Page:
Con: Products that try to “be all things to all people” usually do a mediocre job for everyone. Consumer Reports magazine once did a study of laundry detergents and fabric softeners and also of products that combined the two. They found some excellent detergents, some excellent fabric softeners and some combinations that were acceptable at both tasks but excelled at neither. Designing a “one size fits all” system for trading is a difficult proposition and is likely to end up giving results, which much like combination laundry products, fail to excel in any market condition.

Summary: Understanding the current market conditions is a key task for any trading strategy. As traders, we need to know what types of market best fit each of our systems. Trying to design a trading system that navigates all market conditions is a daunting task that has challenged even the best system designers. A more useful approach, especially for those who are just starting out, is to design different systems that work really well in one type of market condition and then determine a way to switch between systems or scale into and out of the different systems.

Systems designed to produce a high winning percentage are best.

Pro: Systems that produce higher winning percentages are certainly easier to trade from a psychological perspective. Losing streaks are shorter, and winning streaks are longer. Systems that get fewer, but bigger winners can seem like “death by a thousand cuts” during periods of extended losing streaks. And because long losing streaks are less likely, high percentage trading systems can typically use more aggressive position sizing.

Con: Almost all systems with high winning percentages have low reward-to-risk ratios. So even during times of extended winning streaks, they may be adding to your equity curve slowly. Systems with big reward-to-risk ratios tend to catch the really big trends. These are the moves that provide truly outsized returns that can change a good year into an incredible year.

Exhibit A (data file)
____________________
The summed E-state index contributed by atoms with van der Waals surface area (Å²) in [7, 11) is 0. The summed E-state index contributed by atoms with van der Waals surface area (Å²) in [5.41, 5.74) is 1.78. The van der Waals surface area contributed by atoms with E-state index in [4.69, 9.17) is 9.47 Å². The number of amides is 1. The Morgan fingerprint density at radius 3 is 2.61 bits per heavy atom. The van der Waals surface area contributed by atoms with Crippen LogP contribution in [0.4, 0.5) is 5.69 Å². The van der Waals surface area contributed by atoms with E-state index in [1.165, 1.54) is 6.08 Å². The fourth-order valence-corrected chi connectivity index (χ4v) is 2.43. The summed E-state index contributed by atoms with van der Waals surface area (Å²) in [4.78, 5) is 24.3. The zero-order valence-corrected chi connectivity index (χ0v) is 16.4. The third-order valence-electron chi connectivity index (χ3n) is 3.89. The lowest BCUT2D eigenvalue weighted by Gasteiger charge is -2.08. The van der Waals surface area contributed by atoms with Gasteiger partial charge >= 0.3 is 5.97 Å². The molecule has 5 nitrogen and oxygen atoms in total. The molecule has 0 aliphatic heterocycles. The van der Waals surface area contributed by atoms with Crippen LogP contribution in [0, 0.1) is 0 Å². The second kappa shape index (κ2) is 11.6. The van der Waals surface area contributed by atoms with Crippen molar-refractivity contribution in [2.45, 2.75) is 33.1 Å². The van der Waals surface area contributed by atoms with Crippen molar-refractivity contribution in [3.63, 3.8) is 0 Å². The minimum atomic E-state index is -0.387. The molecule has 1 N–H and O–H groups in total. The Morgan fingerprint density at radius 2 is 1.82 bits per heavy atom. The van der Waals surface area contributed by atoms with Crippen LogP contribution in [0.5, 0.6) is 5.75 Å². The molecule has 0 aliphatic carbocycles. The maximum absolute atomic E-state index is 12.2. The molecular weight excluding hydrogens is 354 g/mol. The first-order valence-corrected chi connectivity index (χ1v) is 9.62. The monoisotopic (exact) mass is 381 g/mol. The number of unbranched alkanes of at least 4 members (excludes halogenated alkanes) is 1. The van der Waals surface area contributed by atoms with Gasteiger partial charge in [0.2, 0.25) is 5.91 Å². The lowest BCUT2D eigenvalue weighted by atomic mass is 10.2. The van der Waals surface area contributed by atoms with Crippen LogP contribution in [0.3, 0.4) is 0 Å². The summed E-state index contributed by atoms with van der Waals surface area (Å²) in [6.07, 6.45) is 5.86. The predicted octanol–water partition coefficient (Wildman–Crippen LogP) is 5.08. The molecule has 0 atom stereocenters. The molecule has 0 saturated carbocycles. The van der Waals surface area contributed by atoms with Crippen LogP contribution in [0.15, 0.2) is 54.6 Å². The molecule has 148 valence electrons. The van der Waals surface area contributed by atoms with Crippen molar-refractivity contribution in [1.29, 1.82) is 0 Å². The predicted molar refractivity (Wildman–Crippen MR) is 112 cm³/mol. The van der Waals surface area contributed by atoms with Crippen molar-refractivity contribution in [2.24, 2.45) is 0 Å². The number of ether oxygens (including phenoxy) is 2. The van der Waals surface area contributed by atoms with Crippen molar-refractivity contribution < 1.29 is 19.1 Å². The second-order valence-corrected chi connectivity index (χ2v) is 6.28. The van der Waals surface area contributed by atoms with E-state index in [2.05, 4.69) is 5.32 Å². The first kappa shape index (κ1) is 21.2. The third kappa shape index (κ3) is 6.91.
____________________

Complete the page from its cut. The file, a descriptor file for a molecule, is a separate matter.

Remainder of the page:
Summary: First of all, there really is no “best” in the world of trading. With that said, there most likely is one “best” for your individual situation. There are only two meaningful parameters for deciding whether you should design for a high percentage of winners or a high reward-to-risk ratio. The first is your own personality and trading psychology. The second is the combined expectancy and frequency-of-trade for each system. If you compare two systems on the basis of expected profit per month, quarter, or year, it can be quite an eye-opener. But great theoretical results really won’t matter if you can’t trade that type of system well. Results generated by a long-term system that has significant drawdowns won’t work for you if you’re a very impatient person who likes lots of positive reinforcement. The system has to fit you if you are going to trade it well.

Strategies and systems are at the core of what we do as traders. But they are most useful when we understand their inner workings and how they fit into our whole trading plan. When you integrate a system that fits you and matches the market conditions into your trading plan, it can be a real thing of beauty. All the best in your trading!

About the Author: A passion for the systematic approach to the markets and a lifelong love of teaching and learning have propelled D.R. Barton, Jr. to the top of the investment and trading arena. He is a regularly featured guest on both Report on Business TV, and WTOP News Radio in Washington, D.C., and has been a guest on Bloomberg Radio. His articles have appeared on SmartMoney.com and Financial Advisor magazine. D.R. is a regular contributor to Tharp’s Thoughts trading newsletter.